Vector Spaces: Rn and Cn, lists, Fn and digression on Fields, Definition of Vector spaces, Subspaces, sums of Subspaces, Direct Sums, Span and Linear Independence, bases, dimension.  
Unit2 
Teaching Hours:15 

LINEAR MAPS


Definition of LinearMaps Algebraic Operations on L(V,W)  Null spaces and InjectivityRange and SurjectivityFundamental Theorems of Linear MapsRepresenting a Linear Map by a MatrixInvertible Linear MapsIsomorphic Vector spacesLinear Map as Matrix Multiplication  Operators  Products of Vector Spaces  Product of Direct Sum  Quotients of Vector spaces.  
Unit3 
Teaching Hours:15 

EIGENVALUES, EIGENVECTORS, AND INNER PRODUCT SPACES


Eigenvalues and Eigenvectors  Eigenvectors and Upper Triangular matrices  Eigenspaces and Diagonal Matrices  Inner Products and Norms  Linear functionals on Inner Product spaces. Multiple commodity markets ISLM Model MundellFleming Model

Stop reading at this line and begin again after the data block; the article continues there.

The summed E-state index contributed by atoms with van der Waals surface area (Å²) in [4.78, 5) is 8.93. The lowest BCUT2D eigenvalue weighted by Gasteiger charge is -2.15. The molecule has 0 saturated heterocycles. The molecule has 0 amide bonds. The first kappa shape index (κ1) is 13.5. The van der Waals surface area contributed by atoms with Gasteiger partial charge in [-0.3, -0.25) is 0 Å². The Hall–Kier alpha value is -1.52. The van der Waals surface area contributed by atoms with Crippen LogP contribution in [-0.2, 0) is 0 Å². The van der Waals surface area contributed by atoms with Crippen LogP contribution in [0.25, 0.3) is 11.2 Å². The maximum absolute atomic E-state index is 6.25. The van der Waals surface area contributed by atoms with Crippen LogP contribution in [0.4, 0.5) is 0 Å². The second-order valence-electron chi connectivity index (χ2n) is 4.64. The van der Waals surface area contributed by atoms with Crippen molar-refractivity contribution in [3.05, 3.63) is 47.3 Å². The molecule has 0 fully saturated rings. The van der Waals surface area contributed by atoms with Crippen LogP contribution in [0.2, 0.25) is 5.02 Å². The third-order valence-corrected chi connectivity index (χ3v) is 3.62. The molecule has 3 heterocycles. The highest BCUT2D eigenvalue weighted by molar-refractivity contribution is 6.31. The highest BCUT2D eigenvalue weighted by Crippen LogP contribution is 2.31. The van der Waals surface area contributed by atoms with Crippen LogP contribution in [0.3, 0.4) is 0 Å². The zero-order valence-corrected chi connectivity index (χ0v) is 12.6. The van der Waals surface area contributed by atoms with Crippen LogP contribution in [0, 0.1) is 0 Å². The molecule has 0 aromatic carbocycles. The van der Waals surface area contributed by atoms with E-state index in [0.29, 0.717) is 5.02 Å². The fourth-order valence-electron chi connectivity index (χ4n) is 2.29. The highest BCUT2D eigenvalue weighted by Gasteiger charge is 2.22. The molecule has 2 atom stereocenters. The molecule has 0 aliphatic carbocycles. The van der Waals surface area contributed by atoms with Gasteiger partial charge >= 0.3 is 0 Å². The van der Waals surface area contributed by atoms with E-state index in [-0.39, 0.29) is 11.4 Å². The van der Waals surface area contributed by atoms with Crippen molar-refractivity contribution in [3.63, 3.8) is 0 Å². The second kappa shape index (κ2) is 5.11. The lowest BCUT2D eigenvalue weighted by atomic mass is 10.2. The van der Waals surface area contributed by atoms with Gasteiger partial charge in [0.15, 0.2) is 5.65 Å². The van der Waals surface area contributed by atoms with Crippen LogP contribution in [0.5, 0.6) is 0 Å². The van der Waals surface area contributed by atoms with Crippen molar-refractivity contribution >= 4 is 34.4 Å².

Unit4 
Teaching Hours:15 

BASIC MATRIX METHODS FOR APPLICATIONS


Matrix Norms – Least square problem  Singular value decomposition Householder Transformation and QR decomposition Non Negative Matrix Factorization – bidiagonalization.  
Text Books And Reference Books: 1. S. Axler, Linear algebra done right, Springer, 2017. 2. Eldén Lars, Matrix methods in data mining and pattern recognition, Society for Industrial and Applied Mathematics, 2007.  
Essential Reading / Recommended Reading 1. E. Davis, Linear algebra and probability for computer science applications, CRC Press, 2012. 2. J. V. Kepner and J. R. Gilbert, Graph algorithms in the language of linear algebra, Society for Industrial and Applied Mathematics, 2011. 3. D. A. Simovici, Linear algebra tools for data mining, World Scientific Publishing, 2012. 4. P. N. Klein, Coding the matrix: linear algebra through applications to computer science, Newtonian Press, 2015.  
Evaluation Pattern